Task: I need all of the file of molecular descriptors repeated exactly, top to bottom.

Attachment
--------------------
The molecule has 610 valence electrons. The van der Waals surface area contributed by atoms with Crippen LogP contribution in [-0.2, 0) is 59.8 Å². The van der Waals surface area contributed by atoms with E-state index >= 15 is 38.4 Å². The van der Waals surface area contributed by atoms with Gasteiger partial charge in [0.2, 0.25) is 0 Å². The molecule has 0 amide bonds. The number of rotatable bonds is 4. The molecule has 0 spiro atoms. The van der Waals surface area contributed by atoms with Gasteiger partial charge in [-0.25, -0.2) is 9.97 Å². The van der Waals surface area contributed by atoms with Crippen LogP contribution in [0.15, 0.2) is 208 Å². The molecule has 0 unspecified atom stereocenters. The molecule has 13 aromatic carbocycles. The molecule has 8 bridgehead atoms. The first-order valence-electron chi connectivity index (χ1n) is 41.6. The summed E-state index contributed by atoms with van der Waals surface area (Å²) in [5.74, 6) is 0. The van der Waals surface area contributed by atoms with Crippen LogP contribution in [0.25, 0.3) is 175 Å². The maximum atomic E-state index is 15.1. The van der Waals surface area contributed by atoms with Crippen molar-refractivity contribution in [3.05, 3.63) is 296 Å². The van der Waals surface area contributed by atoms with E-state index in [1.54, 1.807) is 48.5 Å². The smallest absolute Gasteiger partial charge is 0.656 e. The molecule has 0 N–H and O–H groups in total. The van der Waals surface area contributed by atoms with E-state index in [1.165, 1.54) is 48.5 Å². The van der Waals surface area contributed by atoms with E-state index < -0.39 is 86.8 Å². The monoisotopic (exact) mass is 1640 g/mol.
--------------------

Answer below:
The molecule has 610 valence electrons. The van der Waals surface area contributed by atoms with Crippen LogP contribution in [-0.2, 0) is 59.8 Å². The van der Waals surface area contributed by atoms with E-state index >= 15 is 38.4 Å². The van der Waals surface area contributed by atoms with Gasteiger partial charge in [0.2, 0.25) is 0 Å². The molecule has 0 amide bonds. The number of rotatable bonds is 4. The molecule has 0 spiro atoms. The van der Waals surface area contributed by atoms with Gasteiger partial charge in [-0.25, -0.2) is 9.97 Å². The van der Waals surface area contributed by atoms with Crippen LogP contribution in [0.15, 0.2) is 208 Å². The molecule has 0 unspecified atom stereocenters. The molecule has 13 aromatic carbocycles. The molecule has 8 bridgehead atoms. The first-order valence-electron chi connectivity index (χ1n) is 41.6. The summed E-state index contributed by atoms with van der Waals surface area (Å²) in [5.74, 6) is 0. The van der Waals surface area contributed by atoms with Crippen LogP contribution in [0.25, 0.3) is 175 Å². The maximum atomic E-state index is 15.1. The van der Waals surface area contributed by atoms with Crippen molar-refractivity contribution in [3.05, 3.63) is 296 Å². The van der Waals surface area contributed by atoms with E-state index in [1.54, 1.807) is 48.5 Å². The smallest absolute Gasteiger partial charge is 0.656 e. The molecule has 0 N–H and O–H groups in total. The van der Waals surface area contributed by atoms with E-state index in [1.165, 1.54) is 48.5 Å². The van der Waals surface area contributed by atoms with E-state index < -0.39 is 86.8 Å². The monoisotopic (exact) mass is 1640 g/mol.